Though Pepper's army never seems to improve... forever bested by just 4 ships.

Starfox 64 is one of the first games to ever feature full voice acting (and certainly the first to come from Nintendo), and I don't really need to say anything else, because its voice acting is legendary (and for once, for all the right reasons! Not sarcastically!).  Likewise, its presentation is stellar, from the Thunderbirds inspired visuals & characters, to the beautiful music (both bombastic and haunting in equal harmony), to the pitch perfect controls, to the perfectly tuned gameplay.  To the literal introduction of Rumble! Yes! THIS is the game to thank for your modern controllers vibrating your hands off today.  This was a revolutionary title that truely defined what it meant to be a "cinematic" game, before the term became corrupted and warped into meaning a game that plays itself.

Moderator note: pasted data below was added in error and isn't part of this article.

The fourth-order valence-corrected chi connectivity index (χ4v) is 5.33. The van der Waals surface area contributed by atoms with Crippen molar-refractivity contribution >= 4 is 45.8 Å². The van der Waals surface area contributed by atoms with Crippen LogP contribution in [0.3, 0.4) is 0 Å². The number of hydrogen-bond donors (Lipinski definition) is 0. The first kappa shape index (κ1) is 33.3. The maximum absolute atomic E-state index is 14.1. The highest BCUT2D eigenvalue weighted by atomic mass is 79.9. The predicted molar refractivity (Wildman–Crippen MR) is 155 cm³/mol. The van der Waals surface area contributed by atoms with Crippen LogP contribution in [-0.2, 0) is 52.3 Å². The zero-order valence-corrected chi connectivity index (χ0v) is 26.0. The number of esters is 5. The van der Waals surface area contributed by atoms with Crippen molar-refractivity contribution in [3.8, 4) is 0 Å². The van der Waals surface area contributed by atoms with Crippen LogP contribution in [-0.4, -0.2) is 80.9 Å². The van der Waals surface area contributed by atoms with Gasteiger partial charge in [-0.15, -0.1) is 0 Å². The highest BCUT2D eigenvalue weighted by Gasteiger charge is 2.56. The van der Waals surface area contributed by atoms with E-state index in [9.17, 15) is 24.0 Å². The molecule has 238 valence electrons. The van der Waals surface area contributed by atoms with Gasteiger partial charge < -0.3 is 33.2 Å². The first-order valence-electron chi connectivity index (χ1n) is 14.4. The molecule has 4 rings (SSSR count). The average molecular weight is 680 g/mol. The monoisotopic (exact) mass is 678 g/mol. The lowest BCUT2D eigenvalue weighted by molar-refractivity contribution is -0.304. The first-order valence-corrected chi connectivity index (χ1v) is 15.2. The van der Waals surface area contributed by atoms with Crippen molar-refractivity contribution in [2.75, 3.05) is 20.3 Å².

Pure chills...


The scoring system is full of endless depth, and it gives the game its endless replayability.  What would be simple and easy to maximise is elevated by one massive addition... the Hit + system.  Shoot down multiple enemies with a single charged shot and you get +1 added onto your score for each additional enemy caught in the blast.  This is the core mechanic that makes the whole scoring system shine, and it makes some utterly ludicrious scores possible... Just to give an idea as to how high the skill ceiling can go with this game.  My best score is somewhere within the 1,500-1,600 range after like 20 years of playing on & off... The current WR is a whopping 3,085!